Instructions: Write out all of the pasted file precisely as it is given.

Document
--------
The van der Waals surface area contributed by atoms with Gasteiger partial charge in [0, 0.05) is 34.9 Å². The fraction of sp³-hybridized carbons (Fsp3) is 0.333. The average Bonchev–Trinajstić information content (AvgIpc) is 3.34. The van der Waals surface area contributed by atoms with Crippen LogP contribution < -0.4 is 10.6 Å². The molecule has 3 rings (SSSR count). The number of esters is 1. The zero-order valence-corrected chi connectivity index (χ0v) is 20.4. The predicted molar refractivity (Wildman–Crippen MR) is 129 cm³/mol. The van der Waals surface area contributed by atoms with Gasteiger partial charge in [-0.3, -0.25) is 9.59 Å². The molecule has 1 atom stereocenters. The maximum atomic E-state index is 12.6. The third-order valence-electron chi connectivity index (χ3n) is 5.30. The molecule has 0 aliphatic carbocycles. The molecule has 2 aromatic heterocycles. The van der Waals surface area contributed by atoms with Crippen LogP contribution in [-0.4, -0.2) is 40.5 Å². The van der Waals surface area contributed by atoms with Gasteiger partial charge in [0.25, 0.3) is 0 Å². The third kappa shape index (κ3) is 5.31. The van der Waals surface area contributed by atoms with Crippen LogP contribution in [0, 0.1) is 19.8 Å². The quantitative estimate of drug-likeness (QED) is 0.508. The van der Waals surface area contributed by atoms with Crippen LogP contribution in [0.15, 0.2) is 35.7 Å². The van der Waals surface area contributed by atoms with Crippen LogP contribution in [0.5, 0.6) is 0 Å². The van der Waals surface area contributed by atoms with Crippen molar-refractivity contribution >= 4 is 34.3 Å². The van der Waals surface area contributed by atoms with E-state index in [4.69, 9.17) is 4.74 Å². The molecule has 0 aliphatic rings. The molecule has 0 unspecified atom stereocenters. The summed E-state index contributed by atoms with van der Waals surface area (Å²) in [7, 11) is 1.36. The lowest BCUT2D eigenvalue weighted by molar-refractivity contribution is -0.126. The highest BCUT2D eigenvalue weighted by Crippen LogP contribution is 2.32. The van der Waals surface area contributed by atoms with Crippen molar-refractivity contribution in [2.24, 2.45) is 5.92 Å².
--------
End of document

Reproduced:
The van der Waals surface area contributed by atoms with Gasteiger partial charge in [0, 0.05) is 34.9 Å². The fraction of sp³-hybridized carbons (Fsp3) is 0.333. The average Bonchev–Trinajstić information content (AvgIpc) is 3.34. The van der Waals surface area contributed by atoms with Crippen LogP contribution < -0.4 is 10.6 Å². The molecule has 3 rings (SSSR count). The number of esters is 1. The zero-order valence-corrected chi connectivity index (χ0v) is 20.4. The predicted molar refractivity (Wildman–Crippen MR) is 129 cm³/mol. The van der Waals surface area contributed by atoms with Gasteiger partial charge in [-0.3, -0.25) is 9.59 Å². The molecule has 1 atom stereocenters. The maximum atomic E-state index is 12.6. The third-order valence-electron chi connectivity index (χ3n) is 5.30. The molecule has 0 aliphatic carbocycles. The molecule has 2 aromatic heterocycles. The van der Waals surface area contributed by atoms with Crippen LogP contribution in [-0.4, -0.2) is 40.5 Å². The van der Waals surface area contributed by atoms with Gasteiger partial charge in [0.25, 0.3) is 0 Å². The third kappa shape index (κ3) is 5.31. The van der Waals surface area contributed by atoms with Crippen LogP contribution in [0, 0.1) is 19.8 Å². The quantitative estimate of drug-likeness (QED) is 0.508. The van der Waals surface area contributed by atoms with Crippen LogP contribution in [0.15, 0.2) is 35.7 Å². The van der Waals surface area contributed by atoms with Crippen LogP contribution in [0.5, 0.6) is 0 Å². The van der Waals surface area contributed by atoms with Crippen molar-refractivity contribution >= 4 is 34.3 Å². The van der Waals surface area contributed by atoms with E-state index in [4.69, 9.17) is 4.74 Å². The molecule has 0 aliphatic rings. The molecule has 0 unspecified atom stereocenters. The summed E-state index contributed by atoms with van der Waals surface area (Å²) in [7, 11) is 1.36. The lowest BCUT2D eigenvalue weighted by molar-refractivity contribution is -0.126. The highest BCUT2D eigenvalue weighted by Crippen LogP contribution is 2.32. The van der Waals surface area contributed by atoms with Crippen molar-refractivity contribution in [2.24, 2.45) is 5.92 Å².